‘Cinderella’ charms

STEVE LEWIS/Durango Herald

Junior Aja Robbins leaps into the air during her part in “Cinderella.” The play is being directed by Kristin Winchester and conducted by Tom Kyser. It’s open to the public from Thursday to Saturday and March 29-31.

By Judith Reynolds
Special to the Herald

When Cinderella and her prince realize they love each other, a blue-white spot isolates them at the top of a palace staircase. Below, revelers at the royal ball have stopped dancing. It’s a highly theatrical moment – one of many in the marvelous Durango High School production of Rodgers and Hammerstein’s “Cinderella.”

Director Kristin Winchester and Conductor Tom Kyser have assembled a fine cast, crew and orchestra to mount this work. Last Friday, with very few shortcomings, the young ensemble staged a smooth and charming show with two more weekends of performances to come. Seats are available, so make your reservations now.

“Cinderella” debuted March, 31, 1957. It was the first American musical created for television and starred Julie Andrews. The production inspired a second iteration in 1965 starring Lesley Ann Warren. Stage and film adaptations came afterward. Now, it’s a favorite in the high school circuit. No wonder.

Based on the fairy tale of love’s triumph over class distinctions, “Cinderella” is a timeless story. To use modern psychobabble, the musical maintains the core theme of heartfelt yearning for an authentic relationship and heightens the ancient female pursuit of an available, well-positioned bachelor. The subtext encourages every woman at the ball to flirt with the prince. It’s a trope that also pushes the stepsisters over the top. Director Winchester makes the most of these embellishments.

From the opening village scene to the big ending celebration, the director has effectively employed a number of other contrasting devices. Winchester alters the pace, speeding up some scenes and letting others breathe. Most important, she uses dramatic freezes. Periodically, villagers or courtiers stand perfectly still while a principal character reveals some aspect of the inner life in spoken dialog or song.

Technical Director Walker White and his crew support this clear vision with a flexible set. Cinderella’s home and the king’s chamber flank a central stage that functions as village square, royal ballroom or a garden. One stark, abstract tree and a well suggest the village; a white staircase and Palladian windowed flats evoke a European court.

The lighting crew deserves special mention for seamlessly underscoring changing emotional temperatures with warm yellows, hot oranges, cool blues and that luminous mixed white spot at the end. Stage Manager Kaitlyn James deserves credit for smoothly running a technically complex production.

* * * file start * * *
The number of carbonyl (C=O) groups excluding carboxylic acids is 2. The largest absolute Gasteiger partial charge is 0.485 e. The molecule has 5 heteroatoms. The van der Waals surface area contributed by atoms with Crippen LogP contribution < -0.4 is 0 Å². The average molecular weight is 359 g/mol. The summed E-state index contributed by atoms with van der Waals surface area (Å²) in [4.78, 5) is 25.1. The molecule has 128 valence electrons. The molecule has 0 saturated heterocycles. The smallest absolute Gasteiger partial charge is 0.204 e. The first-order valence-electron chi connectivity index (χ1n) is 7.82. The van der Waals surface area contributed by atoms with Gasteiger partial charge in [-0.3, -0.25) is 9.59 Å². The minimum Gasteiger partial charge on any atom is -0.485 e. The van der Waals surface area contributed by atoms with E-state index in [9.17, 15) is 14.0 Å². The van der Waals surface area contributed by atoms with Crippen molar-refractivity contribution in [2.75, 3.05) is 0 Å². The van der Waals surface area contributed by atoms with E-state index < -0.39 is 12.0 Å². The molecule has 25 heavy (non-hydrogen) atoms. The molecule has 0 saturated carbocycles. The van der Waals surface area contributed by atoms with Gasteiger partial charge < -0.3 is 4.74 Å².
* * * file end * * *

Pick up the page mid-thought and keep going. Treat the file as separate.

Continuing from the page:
Choreographers Suzy DiSanto and Denise Hagemeister have woven colorful dance sequences into the show. A crisp escapade features servants in white chef hats and aprons preparing to serve a meal.

A corps de ballet, all in white tutus, introduces Cinderella’s magical coach. The inimitable JoAnn Nevils and her costume crew augment the coach with an illusion of white horses. Nevils also underscores the contrasting worlds of rags and riches with two on-stage costume changes that are swift and transformative. Peach and pink gowns set off white jacketed tuxedos at the ball to give a festive occasion a creamy, celebratory air.

Cinderella and Prince Charming (played realistically and sung cleanly by Brenna Christiansen and Evatt Salinger) are the still centers of attention. With clear, well-tuned voices, Christiansen and Salinger create a foil for other characters, especially Cinderella’s nemeses, the stepsisters (individually rendered by Rosie Schultz, Mandi Arcomono, and Jennie Fischer) and their diva mother (Hattie Dahlberg). A post-modern Fairy Godmother (sung with jaunty savoir faire by Crystal Marney) gets to wink at the audience as she lets Cinderella imagine her own future. Feminists who object to this fairy tale take note.

The cast is huge, too large to name everyone, but everyone seems to be at home as villager, ruler or courtier.

Credit Conductor Tom Kyser for assembling one of the best orchestras in years, augmented by two ringers; pianist Ivy Walker and DHS Band Director Katherine Reed on trumpet. That clear, precise sound creates the illusion of palace authority that’s perfectly in tune with the splendid set, spot-on lighting, handsome costumes and smart casting. Congratulations, Thespians 1096.

Judith Reynolds is a Durango writer, artist and critic. Reach her at jreynolds@durangoherald.com.

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